UNITED NATIONS – Venezuela and the U.S. — and, by proxy, leftist President Hugo Chavez and President Bush — went toe-to-toe Monday at the U.N. General Assembly, each trying to wrest from the other the last vacant seat on the powerful Security Council.
By the end of the day, neither had scored a knockout, though Guatemala, the U.S. backed contender, clearly was ahead on points, having successfully beaten back 10 rounds of Venezuelan arm twisting in the General Assembly as it attempted to secure the necessary two-thirds majority to win a two-year term on the decision-making body.
In the tenth and final round of voting for the day, it was Guatemala 110, Venezuala 77.
The fight opened with Guatemala surprisingly ahead, 109-76, a somewhat humiliating outcome for Chavez, who had spent millions of Venezuelan petro-dollars and visited several countries in an attempt to score an impressive first-round knockout.
Venezuela's U.N. Ambassador Francisco Arias Cardenas was defiant after the opening round setback, vowing not to succumb to early losses.
"We are going to continue and we are going to call on countries of dignity, strength, independence and autonomy, which is what the United Nations needs right now," Cardenas told state television in an interview from the U.N.
"We're not competing with our brother country," Cardenas insisted, referring to Guatemala. "We are competing with the most powerful country on the planet in its own house," a not-so-subtle reference to the United States.
Venezuela battled back in subsequent votes, tying Guatemala at 93 votes apiece in the sixth round. Venezuela's push, however lost some of its punch in later rounds, falling to 85 votes in the eighth round, and finally 77 in the tenth.
Guatemala won 109 votes in the first round, 114 in the second, 116 in the third, 110 in the fourth, and 103 in the fifth.
Under the rules, voting is to continue until a candidate emerges with a two-thirds majority. A protracted stalemate therefore is possible — there are precedents where voting lasts for weeks, and there is the possibility that the General Assembly could end its fall term without filling the seat.
Another breakthough could come if either candidate decided to drop out of the race, and agree to back a concensus candidate — though both Venezuela and Guatemala have vowed not to give up the fight.
The lack of a majority winner after the fourth round of voting Monday opened the door for other Latin American countries to join the race — Mexico received one vote in the fifth round of voting.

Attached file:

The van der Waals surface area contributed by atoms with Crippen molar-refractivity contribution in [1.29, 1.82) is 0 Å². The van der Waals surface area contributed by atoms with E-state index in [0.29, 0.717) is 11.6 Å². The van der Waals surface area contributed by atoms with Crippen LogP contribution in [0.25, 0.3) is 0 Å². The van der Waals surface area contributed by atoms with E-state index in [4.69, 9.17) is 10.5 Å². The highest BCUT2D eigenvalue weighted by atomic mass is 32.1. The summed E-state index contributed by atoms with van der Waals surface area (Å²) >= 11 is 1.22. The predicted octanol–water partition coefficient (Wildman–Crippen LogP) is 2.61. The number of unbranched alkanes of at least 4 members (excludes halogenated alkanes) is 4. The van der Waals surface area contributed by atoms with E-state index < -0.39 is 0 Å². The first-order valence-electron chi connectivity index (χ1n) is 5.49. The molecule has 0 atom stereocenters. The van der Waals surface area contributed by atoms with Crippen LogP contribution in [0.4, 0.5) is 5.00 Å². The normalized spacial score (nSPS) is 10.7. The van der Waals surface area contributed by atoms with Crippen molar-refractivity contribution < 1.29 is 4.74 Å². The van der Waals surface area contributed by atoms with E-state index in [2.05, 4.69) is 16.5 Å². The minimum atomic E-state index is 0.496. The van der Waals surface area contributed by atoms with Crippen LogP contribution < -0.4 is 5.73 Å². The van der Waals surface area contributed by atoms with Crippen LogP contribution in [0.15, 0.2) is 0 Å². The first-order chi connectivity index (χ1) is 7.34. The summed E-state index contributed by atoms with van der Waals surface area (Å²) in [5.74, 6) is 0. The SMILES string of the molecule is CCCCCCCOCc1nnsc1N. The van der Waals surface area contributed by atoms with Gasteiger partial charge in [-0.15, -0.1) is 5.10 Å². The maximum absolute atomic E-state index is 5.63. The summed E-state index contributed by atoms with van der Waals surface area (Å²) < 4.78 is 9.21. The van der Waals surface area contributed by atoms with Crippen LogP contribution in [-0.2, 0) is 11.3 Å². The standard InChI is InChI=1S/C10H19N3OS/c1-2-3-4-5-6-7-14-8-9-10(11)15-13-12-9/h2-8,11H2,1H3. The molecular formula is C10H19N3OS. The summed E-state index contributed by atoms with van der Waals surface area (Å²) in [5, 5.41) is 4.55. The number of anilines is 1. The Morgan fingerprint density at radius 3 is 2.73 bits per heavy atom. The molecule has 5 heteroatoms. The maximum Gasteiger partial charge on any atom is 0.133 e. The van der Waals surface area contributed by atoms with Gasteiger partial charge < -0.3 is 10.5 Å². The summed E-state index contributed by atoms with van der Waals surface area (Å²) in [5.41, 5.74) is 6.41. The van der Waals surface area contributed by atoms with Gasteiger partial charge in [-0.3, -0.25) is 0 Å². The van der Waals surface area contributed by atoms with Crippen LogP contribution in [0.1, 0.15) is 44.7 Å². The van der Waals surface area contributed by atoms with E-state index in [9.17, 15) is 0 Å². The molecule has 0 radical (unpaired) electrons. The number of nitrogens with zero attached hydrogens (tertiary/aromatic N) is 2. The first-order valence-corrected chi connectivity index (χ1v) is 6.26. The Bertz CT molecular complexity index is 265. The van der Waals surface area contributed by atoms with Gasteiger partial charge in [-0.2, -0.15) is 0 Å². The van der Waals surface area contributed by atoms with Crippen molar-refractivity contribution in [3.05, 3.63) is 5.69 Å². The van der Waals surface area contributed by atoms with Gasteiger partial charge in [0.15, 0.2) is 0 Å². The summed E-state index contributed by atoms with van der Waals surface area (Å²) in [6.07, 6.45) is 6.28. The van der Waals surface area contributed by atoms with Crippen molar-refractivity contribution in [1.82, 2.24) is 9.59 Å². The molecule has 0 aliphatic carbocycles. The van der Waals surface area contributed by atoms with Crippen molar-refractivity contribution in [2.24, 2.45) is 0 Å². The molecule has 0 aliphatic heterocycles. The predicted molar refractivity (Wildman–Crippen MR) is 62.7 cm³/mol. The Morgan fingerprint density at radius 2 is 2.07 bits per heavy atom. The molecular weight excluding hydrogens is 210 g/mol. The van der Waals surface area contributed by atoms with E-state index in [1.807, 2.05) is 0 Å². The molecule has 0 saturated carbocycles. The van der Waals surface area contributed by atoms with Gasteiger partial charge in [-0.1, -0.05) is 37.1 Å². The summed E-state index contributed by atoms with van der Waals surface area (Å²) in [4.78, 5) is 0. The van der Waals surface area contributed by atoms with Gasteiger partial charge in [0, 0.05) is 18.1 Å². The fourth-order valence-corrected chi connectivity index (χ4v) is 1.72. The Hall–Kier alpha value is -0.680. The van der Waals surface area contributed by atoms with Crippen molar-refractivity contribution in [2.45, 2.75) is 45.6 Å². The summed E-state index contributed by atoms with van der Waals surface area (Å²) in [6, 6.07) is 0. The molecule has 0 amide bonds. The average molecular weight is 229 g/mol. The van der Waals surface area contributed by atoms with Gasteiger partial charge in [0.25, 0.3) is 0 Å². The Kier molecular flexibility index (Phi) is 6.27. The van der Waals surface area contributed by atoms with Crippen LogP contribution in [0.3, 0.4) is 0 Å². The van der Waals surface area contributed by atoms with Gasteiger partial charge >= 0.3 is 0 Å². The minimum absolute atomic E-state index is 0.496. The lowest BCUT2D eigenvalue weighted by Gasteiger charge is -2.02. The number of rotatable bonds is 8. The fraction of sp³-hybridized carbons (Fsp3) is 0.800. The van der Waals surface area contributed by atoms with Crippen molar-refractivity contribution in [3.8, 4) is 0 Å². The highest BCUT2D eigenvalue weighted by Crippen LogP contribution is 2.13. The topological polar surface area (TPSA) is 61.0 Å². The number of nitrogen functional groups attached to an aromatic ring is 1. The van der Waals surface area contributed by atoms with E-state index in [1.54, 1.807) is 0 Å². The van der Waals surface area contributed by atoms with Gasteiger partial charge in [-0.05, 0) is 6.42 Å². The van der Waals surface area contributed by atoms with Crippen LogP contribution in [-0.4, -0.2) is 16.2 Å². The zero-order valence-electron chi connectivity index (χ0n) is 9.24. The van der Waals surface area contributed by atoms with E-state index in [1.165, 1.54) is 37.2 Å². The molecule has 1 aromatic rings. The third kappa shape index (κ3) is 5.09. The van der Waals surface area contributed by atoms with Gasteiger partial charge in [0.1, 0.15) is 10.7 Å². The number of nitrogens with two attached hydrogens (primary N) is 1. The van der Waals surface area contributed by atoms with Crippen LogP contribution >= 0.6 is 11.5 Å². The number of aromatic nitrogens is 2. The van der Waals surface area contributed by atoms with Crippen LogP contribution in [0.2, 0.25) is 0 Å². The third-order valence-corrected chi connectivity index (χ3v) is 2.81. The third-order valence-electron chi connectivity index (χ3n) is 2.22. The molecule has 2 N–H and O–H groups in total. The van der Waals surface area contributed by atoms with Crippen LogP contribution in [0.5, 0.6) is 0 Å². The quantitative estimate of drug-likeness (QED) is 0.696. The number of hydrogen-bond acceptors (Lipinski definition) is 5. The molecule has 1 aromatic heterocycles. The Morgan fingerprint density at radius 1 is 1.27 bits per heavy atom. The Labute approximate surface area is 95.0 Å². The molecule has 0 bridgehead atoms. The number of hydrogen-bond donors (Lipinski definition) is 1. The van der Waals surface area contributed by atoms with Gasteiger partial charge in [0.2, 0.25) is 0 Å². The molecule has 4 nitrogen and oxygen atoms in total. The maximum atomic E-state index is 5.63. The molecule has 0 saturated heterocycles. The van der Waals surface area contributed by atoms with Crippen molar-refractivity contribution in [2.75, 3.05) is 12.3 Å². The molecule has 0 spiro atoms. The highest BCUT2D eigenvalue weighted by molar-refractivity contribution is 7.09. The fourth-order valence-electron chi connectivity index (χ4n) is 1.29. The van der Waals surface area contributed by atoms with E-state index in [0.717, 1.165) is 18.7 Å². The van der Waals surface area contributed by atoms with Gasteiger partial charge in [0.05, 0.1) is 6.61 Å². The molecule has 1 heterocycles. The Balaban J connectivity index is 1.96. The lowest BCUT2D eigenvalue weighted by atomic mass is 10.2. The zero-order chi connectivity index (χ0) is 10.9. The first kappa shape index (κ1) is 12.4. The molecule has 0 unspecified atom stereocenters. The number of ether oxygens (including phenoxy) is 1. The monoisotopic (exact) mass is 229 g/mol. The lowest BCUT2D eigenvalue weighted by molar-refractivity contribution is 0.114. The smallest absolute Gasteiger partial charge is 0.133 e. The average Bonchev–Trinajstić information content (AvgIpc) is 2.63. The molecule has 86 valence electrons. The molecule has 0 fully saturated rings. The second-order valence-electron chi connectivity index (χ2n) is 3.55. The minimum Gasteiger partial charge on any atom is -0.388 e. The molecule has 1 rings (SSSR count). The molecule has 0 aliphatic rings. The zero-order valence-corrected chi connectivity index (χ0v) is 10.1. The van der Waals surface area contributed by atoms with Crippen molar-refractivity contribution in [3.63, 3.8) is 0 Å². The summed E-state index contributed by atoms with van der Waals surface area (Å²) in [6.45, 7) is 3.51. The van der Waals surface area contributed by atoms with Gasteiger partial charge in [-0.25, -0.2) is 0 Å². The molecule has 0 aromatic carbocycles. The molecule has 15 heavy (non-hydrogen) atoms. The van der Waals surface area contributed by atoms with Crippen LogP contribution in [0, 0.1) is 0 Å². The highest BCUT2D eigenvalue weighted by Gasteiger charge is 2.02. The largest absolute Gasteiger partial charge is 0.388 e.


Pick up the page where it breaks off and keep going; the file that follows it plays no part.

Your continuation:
The U.S. and its allies argued that Venezuela's constant anti-American rhetoric could stymie the council and undermine its credibility.
Chavez, who had waged a highly public campaign — including spending millions of petro-dollars to win support — accused the U.S. of waging a "dirty war" to defeat Venezuela's candidacy.
"Go forth with the bayonet! Venezuela is going to the Security Council," Chavez said Sunday, encouraging Venezuela's ambassador to the United Nations,
Diplomats said Chavez may have hurt his nation's chances with a bombastic speech at the General Assembly debate in September, when he railed against the United States and called U.S. President George W. Bush the devil.
The 192-nation General Assembly elected South Africa, Indonesia, Italy and Belgium to the four other open seats in the council. They will start their terms on the council on Jan. 1, replacing Tanzania, Japan, Denmark and Greece.
All of those nations won seats easily. Attention throughout the run-up to the vote had focused on the race between Guatemala and Venezuela.
"Certainly that was one of the most dramatic outcomes in these elections, between Guatemala and Venezuela because of the intense campaign that went behind it by Venezuela and of course by Guatemala and other regional powers that sought to participate in this campaign," said Tanzania's U.N. Ambassador Augustine Mahiga.
United States Ambassador to the U.N. John Bolton reportedly lobbied hard Monday to beat back Venezuela's bid. Bolton had been scheduled to meet with President Bush at the White House Monday, but that meeting was cancelled so Bolton could personally monitor U.S. efforts at the U.N.
A Security Council seat could give Venezuela concrete opportunities to challenge U.S. foreign policy goals. Chavez had promised to stand by Iran in its efforts to avoid U.N. sanctions over its nuclear program, defending the Islamic country against allegations that it wants to build an atomic bomb.
Before the vote, Venezuela and Guatemala both said they had a majority of votes in the 192-member General Assembly.
Guatemala had the support of Colombia, apparently most of Central America, Europe and other countries. Guatemalan officials had expressed concern that U.S. campaigning on its behalf would hurt its bid, turning the contest into an America vs. Chavez battle that has sidelined Guatemala.
Venezuela has served four times on the Security Council. Guatemala, emerging from years of brutal U.S.-backed dictatorship, has never had a seat but is a leading contributor of troops to U.N. peacekeeping missions.
In recent months, Chavez has collected pledges of support as he visited about a dozen countries from eastern Europe to Africa. Venezuela's opposition leaders have accused Chavez of squandering millions of dollars on his Security Council campaign while neglecting domestic problems like rampant crime and acute poverty.
The 10 non-permanent seats on the council are filled by the regional groups for two-year stretches. The other five are occupied by the veto-wielding permanent members: Britain, China, France, Russia and the United States.